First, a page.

Robby Scott Hill said...

The law isn't black & white like arithmetic. Some of these anonymous lawyers need to get a grip. When the rules of civil procedure are in conflict with court decisions, guess what controls? Isaac Hayes said it best, "Hey everybody have you seen my balls? They big, an' salty an' brown! If ya eva need a quick pick me up, jus' stick my balls in yo' mouth! Oooh! Suck on my Chocloate, Salty Balls. Just put 'em in ya mouth an' suck 'em! They're good for you. They're high in fiber! Jus' suck on my bawlls...Instrumental Solo with children dancing (don't edit them out)...

legalschnauzer said...

Hah! No one can say it quite like you can, Rob.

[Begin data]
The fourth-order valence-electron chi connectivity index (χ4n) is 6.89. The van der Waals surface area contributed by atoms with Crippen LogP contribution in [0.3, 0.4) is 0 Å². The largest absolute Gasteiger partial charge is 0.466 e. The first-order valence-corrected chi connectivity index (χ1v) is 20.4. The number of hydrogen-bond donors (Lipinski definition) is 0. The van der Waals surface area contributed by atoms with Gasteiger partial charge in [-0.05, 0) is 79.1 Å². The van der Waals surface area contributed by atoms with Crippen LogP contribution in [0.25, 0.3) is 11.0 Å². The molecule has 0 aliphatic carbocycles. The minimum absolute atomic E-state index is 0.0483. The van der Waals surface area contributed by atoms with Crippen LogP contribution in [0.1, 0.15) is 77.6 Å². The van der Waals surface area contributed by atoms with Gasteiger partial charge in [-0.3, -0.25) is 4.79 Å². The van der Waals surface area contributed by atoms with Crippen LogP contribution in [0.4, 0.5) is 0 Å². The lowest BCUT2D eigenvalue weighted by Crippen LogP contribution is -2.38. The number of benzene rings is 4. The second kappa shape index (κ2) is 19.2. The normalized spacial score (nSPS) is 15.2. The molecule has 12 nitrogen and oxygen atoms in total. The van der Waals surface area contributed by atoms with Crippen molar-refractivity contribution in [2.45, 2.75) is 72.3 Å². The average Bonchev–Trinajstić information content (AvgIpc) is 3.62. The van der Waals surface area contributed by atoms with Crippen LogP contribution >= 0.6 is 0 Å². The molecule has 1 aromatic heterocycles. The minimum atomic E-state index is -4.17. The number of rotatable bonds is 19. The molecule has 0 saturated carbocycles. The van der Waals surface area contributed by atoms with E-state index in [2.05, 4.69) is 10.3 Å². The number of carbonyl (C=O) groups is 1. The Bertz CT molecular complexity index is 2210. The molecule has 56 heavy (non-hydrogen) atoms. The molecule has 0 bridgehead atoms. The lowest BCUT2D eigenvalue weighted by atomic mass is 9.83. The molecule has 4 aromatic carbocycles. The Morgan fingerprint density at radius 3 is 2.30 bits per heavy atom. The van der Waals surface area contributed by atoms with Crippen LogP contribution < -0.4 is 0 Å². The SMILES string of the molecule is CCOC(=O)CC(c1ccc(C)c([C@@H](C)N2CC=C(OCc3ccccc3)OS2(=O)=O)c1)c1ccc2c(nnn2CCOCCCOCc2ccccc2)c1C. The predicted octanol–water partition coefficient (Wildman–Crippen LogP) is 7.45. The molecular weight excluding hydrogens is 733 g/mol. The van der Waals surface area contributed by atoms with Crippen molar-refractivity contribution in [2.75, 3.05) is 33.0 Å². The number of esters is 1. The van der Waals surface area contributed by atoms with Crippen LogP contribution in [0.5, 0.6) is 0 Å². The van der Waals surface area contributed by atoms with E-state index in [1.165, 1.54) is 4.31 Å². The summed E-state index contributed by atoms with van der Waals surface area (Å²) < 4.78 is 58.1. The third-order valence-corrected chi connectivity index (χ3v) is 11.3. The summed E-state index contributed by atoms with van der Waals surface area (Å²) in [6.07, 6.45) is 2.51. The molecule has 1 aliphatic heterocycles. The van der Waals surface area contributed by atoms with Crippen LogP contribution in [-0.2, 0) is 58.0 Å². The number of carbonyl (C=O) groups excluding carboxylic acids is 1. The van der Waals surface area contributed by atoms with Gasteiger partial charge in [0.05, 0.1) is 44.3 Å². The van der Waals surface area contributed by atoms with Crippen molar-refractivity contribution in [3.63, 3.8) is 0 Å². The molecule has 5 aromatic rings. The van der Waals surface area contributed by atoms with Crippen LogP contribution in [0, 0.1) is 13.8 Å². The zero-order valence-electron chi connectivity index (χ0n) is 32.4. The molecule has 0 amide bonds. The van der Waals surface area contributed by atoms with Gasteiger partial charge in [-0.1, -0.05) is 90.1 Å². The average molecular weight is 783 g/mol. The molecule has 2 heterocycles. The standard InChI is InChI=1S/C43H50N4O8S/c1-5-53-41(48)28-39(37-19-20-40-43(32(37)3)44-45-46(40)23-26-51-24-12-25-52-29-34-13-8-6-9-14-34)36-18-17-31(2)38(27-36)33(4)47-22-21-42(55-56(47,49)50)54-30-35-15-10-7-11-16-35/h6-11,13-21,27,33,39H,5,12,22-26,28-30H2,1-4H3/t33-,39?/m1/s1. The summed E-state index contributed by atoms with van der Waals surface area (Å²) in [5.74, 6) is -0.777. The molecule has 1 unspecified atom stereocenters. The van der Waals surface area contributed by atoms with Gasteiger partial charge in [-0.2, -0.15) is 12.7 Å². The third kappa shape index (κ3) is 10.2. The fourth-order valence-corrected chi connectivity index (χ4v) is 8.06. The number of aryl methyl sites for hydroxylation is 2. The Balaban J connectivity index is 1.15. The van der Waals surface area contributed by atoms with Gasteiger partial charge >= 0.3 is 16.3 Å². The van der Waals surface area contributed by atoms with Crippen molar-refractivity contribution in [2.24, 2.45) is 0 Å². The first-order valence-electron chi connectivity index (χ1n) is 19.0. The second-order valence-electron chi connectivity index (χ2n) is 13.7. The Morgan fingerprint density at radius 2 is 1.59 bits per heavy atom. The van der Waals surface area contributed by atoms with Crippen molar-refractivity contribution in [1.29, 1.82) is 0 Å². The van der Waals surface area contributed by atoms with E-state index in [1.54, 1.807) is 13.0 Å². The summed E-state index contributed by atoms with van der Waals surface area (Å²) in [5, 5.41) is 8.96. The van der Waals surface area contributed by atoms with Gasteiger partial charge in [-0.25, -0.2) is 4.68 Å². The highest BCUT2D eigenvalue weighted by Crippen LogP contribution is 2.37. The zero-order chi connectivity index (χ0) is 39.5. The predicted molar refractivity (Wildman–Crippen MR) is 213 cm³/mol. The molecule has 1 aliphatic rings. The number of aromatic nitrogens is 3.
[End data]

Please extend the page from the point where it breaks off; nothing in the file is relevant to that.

e.a.f. said...

Bad judgement can be found in all colours, backgrounds and ethnicities.

One ought not to hold African American judges to a higher standard. They can be just as creepy and corrupt as WASPs.

Anonymous said...

Dude... with your reputation you are going to get skull fucked by any appellate court. And you are incorrect on the point of "unlimited time." You have 42 days from the date of the order or 42 days from an order on a post judgment motion, to appeal. Truth is you are probably judgment proof (based on your blog posts) so it really won't matter in the end.

legalschnauzer said...

"Dude" . . . what an impressive way to begin a comment. Always sure to earn you "respect"?

We're not talking about an appeal. We are talking about the law regarding a void judgment, and they can be attacked at any time, with no time limit.